As many of you know, I've been teaching in South-East Asia this spring. I'm delighted that I've been asked to come here and talk about 21st century filmmaking. But today - while I was sitting at a desk (in a dorm on a mountainside in rain-drenched Taiwan), helping a friend crew up a last-minute overnight shoot that he's running later today (the internet says it will be a beautiful spring night for Darren and crew in NYC) - a thought crossed my mind that I want to spread as widely and as quickly as possible: Our new global connectedness via mobile devices is not just changing how we do what we do - it is actually changing what we do as non-studio filmmakers and how we must treat each other.
In other words, our global connectedness is not just creating new opportunities for fundraising, marketing and monetizing. In addition to the obvious aesthetic and business changes, it seems to me that the emerging 21st century non-Hollywood film culture will apparently also require that we accept new responsibilities to the people we used to call our audience and to each other.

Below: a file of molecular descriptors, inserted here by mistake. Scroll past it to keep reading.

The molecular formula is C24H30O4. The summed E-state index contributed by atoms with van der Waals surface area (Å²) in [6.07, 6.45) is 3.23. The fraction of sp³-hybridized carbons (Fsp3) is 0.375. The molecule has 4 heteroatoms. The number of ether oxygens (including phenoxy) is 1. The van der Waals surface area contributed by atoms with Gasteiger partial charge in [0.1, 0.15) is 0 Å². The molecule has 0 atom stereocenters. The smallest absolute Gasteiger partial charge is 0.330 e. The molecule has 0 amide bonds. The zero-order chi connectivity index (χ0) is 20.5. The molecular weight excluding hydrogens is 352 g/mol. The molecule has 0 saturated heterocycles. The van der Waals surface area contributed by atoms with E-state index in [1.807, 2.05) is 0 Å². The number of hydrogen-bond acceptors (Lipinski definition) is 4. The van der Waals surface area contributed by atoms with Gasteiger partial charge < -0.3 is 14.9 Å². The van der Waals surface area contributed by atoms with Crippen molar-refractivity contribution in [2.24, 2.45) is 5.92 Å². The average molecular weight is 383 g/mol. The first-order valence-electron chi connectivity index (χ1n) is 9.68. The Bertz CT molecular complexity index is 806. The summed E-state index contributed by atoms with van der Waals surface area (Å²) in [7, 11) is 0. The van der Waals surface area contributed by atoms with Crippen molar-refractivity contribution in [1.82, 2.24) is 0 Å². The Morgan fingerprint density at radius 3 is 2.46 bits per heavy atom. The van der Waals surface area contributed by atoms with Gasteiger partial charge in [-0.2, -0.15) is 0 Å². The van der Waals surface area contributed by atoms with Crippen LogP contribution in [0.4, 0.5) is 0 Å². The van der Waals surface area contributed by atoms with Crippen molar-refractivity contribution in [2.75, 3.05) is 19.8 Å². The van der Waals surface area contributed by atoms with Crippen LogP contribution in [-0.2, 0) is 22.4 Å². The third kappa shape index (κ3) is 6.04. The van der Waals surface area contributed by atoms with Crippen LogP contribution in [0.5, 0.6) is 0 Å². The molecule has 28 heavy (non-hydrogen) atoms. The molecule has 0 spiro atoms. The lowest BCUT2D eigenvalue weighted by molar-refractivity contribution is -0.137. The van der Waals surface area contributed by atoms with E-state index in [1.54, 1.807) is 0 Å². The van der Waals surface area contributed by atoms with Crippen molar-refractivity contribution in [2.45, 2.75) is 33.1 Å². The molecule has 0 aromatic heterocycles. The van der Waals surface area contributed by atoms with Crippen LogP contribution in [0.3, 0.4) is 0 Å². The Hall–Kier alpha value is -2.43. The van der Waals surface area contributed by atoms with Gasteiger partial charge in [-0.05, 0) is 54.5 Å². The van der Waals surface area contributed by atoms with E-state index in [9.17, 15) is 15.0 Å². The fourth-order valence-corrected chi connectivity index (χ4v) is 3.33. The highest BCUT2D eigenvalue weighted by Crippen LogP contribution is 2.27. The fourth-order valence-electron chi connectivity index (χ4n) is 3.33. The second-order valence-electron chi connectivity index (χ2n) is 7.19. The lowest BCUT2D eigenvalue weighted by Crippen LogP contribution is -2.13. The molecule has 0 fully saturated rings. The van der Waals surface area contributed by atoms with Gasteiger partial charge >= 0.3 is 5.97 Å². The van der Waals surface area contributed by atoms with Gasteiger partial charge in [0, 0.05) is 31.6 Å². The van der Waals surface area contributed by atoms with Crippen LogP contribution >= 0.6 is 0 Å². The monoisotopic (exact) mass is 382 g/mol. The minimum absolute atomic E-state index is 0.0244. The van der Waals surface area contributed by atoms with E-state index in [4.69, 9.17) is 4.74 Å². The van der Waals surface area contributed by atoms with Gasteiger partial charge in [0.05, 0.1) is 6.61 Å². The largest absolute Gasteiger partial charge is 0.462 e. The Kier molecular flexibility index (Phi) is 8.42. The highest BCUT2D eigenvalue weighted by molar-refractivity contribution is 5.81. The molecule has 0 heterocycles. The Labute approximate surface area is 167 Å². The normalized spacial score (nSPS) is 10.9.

Most indie filmmakers today understand (from bitter personal experience?) that the old revenue models for indie film are collapsing.
But many of us still cling to our Old World ideas about film production and circulation.
And, to my knowledge, there isn't one film school in the world where the new relationship between filmmakers and our users are at the center of everything.
And yet, the way we NOW connect with each other (e.g., as co-creators, in dialogue with our core supporters, etc.) online is probably the most important thing to happen to filmmaking since 1895.
Mobile devices mean that filmmakers can create or join existing tribes that self-identify around ideas (not age, or gender, or race, or location on the planet).
And, as my Facebook dialogue tonight with Darren Dean and my earlier Skype conversations with Ilkka Jarvilaturi in Beijing and the email I'm about to send to Siobhan O'Flynn in Toronto all illustrate, our tribes are now global.
The web makes it possible to connect. But filmmakers must learn HOW to connect with other filmmakers and - perhaps most importantly - how to forge lasting bonds with the people we used to treat as passive consumers.